Do your tattoos have meanings?
Definitely personal meaning. A lot of them are reminders of particular times in my life and are a personal reminder of a triumph or tragedy. A few are purely aesthetic, but my large pieces all have some personal meaning or personal event attached to them.
Are you planning more tattoos?
Most definitely. I’m planning an awesome custom piece for my left thigh which is an amalgamation of Angelique’s style, JT Leroy’s book and Asia Argento’s movie The Heart is Deceitful Above All Things. I am also planning this awesome little ode to my dog Bowie, artist Rik Lee is designing it. I definitely want to fill in my right arm with some patchwork traditional pieces and I’d love a beautiful piece to complete my left arm to compliment Micah Caudle‘s beautiful lady, I’d love Rose Hardy to design something a little darker to compliment it.
How would you describe your style?
My tattoo style is definitely more traditional mixed with a subtle darker edge. I love girls and skeletons. Do you have a favourite tattoo artist?
Far too many to choose just one. My personal fave to get tattooed by is Jane Laver who did both my Angelique pieces. But I love so many different tattooists and their differing styles.
On the 21st June 2011 I had the pleasure of hearing Doctor Matthew Lodder give a talk on his thesis – Tattooing as Artistic Practice. I have raved, in an adolescent fashion, about Matt Lodder in previous blog posts…
Matt Lodder’s talk was extremely insightful, he posed a significant question: if tattoos are art, then why have they never been analysed as art objects? Discussions about tattoos tend to centre around the psychology of the tattoo wearer and motivations behind getting tattooed. So Matt’s thesis begins where many other discussions end – the tattooed body as art.
The talk raised important questions about the inherent problems with analysing the modified body as art. There are issues with authorship: who is the artist – the wearer or the tattooist? Problems with ownership and copyright.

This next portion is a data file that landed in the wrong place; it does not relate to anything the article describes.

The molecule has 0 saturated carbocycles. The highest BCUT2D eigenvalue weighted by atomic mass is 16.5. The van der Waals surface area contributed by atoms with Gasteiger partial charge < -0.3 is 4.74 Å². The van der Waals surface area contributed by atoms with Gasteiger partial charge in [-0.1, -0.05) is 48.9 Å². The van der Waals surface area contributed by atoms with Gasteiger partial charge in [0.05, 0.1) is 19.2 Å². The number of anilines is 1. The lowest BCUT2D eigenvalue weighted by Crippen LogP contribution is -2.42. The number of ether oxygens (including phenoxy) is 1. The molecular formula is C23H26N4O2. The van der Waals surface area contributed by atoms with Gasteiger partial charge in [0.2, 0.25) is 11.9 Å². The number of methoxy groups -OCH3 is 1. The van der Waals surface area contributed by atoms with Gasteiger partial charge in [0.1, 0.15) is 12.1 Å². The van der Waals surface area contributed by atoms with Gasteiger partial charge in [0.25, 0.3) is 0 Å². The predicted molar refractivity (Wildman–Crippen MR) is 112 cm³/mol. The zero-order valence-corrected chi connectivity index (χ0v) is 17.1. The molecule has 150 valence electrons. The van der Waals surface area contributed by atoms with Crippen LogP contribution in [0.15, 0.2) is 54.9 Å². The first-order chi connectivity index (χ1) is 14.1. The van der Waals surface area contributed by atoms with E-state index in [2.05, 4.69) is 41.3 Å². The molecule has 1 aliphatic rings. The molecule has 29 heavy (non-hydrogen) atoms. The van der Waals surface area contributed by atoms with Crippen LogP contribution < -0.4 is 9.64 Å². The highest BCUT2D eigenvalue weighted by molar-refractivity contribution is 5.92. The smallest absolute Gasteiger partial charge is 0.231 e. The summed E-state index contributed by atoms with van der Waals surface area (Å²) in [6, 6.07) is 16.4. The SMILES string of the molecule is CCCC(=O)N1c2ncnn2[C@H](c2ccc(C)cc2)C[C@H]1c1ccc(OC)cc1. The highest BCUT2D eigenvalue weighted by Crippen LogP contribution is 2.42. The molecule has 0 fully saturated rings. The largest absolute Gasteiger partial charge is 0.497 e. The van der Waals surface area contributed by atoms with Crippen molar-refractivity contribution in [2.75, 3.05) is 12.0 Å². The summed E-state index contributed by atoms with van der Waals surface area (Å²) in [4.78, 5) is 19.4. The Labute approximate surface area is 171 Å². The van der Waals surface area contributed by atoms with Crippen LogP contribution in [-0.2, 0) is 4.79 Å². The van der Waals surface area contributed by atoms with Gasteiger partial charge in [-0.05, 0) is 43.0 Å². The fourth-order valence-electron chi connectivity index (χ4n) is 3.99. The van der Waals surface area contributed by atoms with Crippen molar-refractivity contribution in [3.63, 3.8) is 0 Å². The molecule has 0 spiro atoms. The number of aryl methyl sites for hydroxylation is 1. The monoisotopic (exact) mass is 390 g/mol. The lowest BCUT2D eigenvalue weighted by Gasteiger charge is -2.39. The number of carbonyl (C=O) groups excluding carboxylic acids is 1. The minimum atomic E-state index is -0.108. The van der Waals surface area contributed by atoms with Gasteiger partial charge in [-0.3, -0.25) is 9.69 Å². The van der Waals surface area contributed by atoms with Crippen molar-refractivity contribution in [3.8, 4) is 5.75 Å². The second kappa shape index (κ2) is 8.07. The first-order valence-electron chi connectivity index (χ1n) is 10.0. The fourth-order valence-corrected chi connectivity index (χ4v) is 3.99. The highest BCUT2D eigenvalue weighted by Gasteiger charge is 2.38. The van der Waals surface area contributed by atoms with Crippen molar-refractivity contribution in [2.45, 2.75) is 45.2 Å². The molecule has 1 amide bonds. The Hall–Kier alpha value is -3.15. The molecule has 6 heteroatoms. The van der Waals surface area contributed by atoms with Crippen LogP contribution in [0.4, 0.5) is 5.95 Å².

Matt coloured his talk with examples to illustrate these issues. Lee Wagstaff, an MA printmaking student, transformed his body into a living piece of art. Lee designed all the graphics that would be inked onto his body, as the recipient he set out his objective clearly. The tattooer reproduced Lee’s ideas, he was the functionary. However the stylistic quirks of the tattooer will inevitably effect the way the final tattoo looks.
This example, plus others such as Wim Delvoye’s Tim, illustrate that tattoos can be art. Tim was sold for €150,000, for this price the piece has to be exhibited three times a year, of course meaning that Tim himself has to travel to wherever the artwork is to be exhibited.
Well, Doctor Lodder talked about his ideas far more eloquently than I, so if you get a chance to hear him speak I highly recommend it…
After all this academia we needed wine and discussion in the pub…
Wine leads to chat about our own inkings and below is Matt’s beautiful padlock tattoo.
Matt also has the words: Curiouser and Curiouser on his wrists, of course I love the Alice in Wonderland reference, being named Alice and having an Alice in Wonderland tattoo myself.